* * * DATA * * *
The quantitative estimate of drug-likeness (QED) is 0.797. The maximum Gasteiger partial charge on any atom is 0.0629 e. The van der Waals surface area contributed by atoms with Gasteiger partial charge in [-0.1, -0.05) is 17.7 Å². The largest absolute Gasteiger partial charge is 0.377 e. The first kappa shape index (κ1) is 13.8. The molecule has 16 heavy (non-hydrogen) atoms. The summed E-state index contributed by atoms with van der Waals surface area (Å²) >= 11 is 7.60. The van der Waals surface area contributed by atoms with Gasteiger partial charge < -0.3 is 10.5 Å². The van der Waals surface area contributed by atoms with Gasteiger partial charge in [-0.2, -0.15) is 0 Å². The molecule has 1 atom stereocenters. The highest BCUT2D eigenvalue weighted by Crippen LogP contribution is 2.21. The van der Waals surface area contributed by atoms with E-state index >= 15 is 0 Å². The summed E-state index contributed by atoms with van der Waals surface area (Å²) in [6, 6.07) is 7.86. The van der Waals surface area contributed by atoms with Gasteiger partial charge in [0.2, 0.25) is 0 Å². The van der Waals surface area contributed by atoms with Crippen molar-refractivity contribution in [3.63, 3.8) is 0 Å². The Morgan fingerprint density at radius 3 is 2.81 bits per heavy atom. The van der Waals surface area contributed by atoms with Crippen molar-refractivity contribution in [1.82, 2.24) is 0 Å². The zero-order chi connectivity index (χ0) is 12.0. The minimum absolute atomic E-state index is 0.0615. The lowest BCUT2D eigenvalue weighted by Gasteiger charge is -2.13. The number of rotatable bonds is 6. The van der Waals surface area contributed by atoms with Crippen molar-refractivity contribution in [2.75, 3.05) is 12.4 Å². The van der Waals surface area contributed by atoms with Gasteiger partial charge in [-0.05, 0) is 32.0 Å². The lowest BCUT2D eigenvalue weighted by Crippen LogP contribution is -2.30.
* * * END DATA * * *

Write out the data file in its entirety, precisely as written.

The quantitative estimate of drug-likeness (QED) is 0.797. The maximum Gasteiger partial charge on any atom is 0.0629 e. The van der Waals surface area contributed by atoms with Gasteiger partial charge in [-0.1, -0.05) is 17.7 Å². The largest absolute Gasteiger partial charge is 0.377 e. The first kappa shape index (κ1) is 13.8. The molecule has 16 heavy (non-hydrogen) atoms. The summed E-state index contributed by atoms with van der Waals surface area (Å²) >= 11 is 7.60. The van der Waals surface area contributed by atoms with Gasteiger partial charge < -0.3 is 10.5 Å². The van der Waals surface area contributed by atoms with Gasteiger partial charge in [-0.2, -0.15) is 0 Å². The molecule has 1 atom stereocenters. The highest BCUT2D eigenvalue weighted by Crippen LogP contribution is 2.21. The van der Waals surface area contributed by atoms with E-state index >= 15 is 0 Å². The summed E-state index contributed by atoms with van der Waals surface area (Å²) in [6, 6.07) is 7.86. The van der Waals surface area contributed by atoms with Gasteiger partial charge in [0.2, 0.25) is 0 Å². The van der Waals surface area contributed by atoms with Crippen molar-refractivity contribution in [3.63, 3.8) is 0 Å². The Morgan fingerprint density at radius 3 is 2.81 bits per heavy atom. The van der Waals surface area contributed by atoms with Crippen molar-refractivity contribution in [1.82, 2.24) is 0 Å². The zero-order chi connectivity index (χ0) is 12.0. The minimum absolute atomic E-state index is 0.0615. The lowest BCUT2D eigenvalue weighted by Gasteiger charge is -2.13. The number of rotatable bonds is 6. The van der Waals surface area contributed by atoms with Crippen molar-refractivity contribution in [2.75, 3.05) is 12.4 Å². The van der Waals surface area contributed by atoms with Gasteiger partial charge in [-0.05, 0) is 32.0 Å². The lowest BCUT2D eigenvalue weighted by Crippen LogP contribution is -2.30.